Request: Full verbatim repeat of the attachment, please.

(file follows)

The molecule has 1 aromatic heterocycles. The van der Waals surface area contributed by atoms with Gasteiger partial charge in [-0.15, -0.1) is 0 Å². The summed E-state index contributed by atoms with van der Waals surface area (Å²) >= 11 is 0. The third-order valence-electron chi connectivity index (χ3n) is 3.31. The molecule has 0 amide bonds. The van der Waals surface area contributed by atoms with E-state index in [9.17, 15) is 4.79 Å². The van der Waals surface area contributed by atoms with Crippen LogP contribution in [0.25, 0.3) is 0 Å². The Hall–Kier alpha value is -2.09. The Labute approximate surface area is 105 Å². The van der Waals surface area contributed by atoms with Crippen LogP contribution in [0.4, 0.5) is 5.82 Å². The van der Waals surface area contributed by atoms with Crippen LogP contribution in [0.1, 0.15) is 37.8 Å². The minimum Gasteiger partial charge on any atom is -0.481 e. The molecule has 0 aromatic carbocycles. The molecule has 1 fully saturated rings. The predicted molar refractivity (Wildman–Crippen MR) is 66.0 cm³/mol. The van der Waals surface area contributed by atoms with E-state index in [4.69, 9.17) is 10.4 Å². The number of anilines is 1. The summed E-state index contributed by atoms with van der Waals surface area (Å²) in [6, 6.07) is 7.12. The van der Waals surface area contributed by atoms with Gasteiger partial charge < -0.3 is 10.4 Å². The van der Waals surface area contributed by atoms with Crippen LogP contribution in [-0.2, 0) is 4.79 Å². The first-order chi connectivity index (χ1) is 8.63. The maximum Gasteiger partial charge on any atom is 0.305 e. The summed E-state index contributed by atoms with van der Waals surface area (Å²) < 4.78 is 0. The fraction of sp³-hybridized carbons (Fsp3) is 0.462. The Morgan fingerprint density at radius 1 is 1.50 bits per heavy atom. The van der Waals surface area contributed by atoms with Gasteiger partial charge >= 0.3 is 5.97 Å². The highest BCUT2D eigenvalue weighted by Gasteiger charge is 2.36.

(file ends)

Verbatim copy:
The molecule has 1 aromatic heterocycles. The van der Waals surface area contributed by atoms with Gasteiger partial charge in [-0.15, -0.1) is 0 Å². The summed E-state index contributed by atoms with van der Waals surface area (Å²) >= 11 is 0. The third-order valence-electron chi connectivity index (χ3n) is 3.31. The molecule has 0 amide bonds. The van der Waals surface area contributed by atoms with E-state index in [9.17, 15) is 4.79 Å². The van der Waals surface area contributed by atoms with Crippen LogP contribution in [0.25, 0.3) is 0 Å². The Hall–Kier alpha value is -2.09. The Labute approximate surface area is 105 Å². The van der Waals surface area contributed by atoms with Crippen LogP contribution in [0.4, 0.5) is 5.82 Å². The van der Waals surface area contributed by atoms with Crippen LogP contribution in [0.1, 0.15) is 37.8 Å². The minimum Gasteiger partial charge on any atom is -0.481 e. The molecule has 0 aromatic carbocycles. The molecule has 1 fully saturated rings. The predicted molar refractivity (Wildman–Crippen MR) is 66.0 cm³/mol. The van der Waals surface area contributed by atoms with E-state index in [4.69, 9.17) is 10.4 Å². The number of anilines is 1. The summed E-state index contributed by atoms with van der Waals surface area (Å²) in [6, 6.07) is 7.12. The van der Waals surface area contributed by atoms with Gasteiger partial charge < -0.3 is 10.4 Å². The van der Waals surface area contributed by atoms with Crippen LogP contribution in [-0.2, 0) is 4.79 Å². The first-order chi connectivity index (χ1) is 8.63. The maximum Gasteiger partial charge on any atom is 0.305 e. The summed E-state index contributed by atoms with van der Waals surface area (Å²) < 4.78 is 0. The fraction of sp³-hybridized carbons (Fsp3) is 0.462. The Morgan fingerprint density at radius 1 is 1.50 bits per heavy atom. The van der Waals surface area contributed by atoms with Gasteiger partial charge >= 0.3 is 5.97 Å². The highest BCUT2D eigenvalue weighted by Gasteiger charge is 2.36.